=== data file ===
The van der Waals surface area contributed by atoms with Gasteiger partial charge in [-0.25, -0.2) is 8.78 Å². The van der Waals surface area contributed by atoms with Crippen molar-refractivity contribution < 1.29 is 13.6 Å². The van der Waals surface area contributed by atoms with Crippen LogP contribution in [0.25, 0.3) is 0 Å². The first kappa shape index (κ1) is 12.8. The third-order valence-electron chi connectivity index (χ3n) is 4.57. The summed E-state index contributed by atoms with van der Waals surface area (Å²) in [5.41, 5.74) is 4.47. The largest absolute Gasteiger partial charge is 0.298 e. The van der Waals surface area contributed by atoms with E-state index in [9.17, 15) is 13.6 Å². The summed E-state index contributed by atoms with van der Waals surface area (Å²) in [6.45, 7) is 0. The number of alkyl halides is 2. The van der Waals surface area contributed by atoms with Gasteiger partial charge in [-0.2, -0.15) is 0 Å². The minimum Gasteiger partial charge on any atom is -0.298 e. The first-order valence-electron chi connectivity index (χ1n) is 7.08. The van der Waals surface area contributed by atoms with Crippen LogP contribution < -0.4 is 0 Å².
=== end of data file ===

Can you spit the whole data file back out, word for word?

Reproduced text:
The van der Waals surface area contributed by atoms with Gasteiger partial charge in [-0.25, -0.2) is 8.78 Å². The van der Waals surface area contributed by atoms with Crippen molar-refractivity contribution < 1.29 is 13.6 Å². The van der Waals surface area contributed by atoms with Crippen LogP contribution in [0.25, 0.3) is 0 Å². The first kappa shape index (κ1) is 12.8. The third-order valence-electron chi connectivity index (χ3n) is 4.57. The summed E-state index contributed by atoms with van der Waals surface area (Å²) in [5.41, 5.74) is 4.47. The largest absolute Gasteiger partial charge is 0.298 e. The van der Waals surface area contributed by atoms with E-state index in [9.17, 15) is 13.6 Å². The summed E-state index contributed by atoms with van der Waals surface area (Å²) in [6.45, 7) is 0. The number of alkyl halides is 2. The van der Waals surface area contributed by atoms with Gasteiger partial charge in [-0.2, -0.15) is 0 Å². The minimum Gasteiger partial charge on any atom is -0.298 e. The first-order valence-electron chi connectivity index (χ1n) is 7.08. The van der Waals surface area contributed by atoms with Crippen LogP contribution < -0.4 is 0 Å².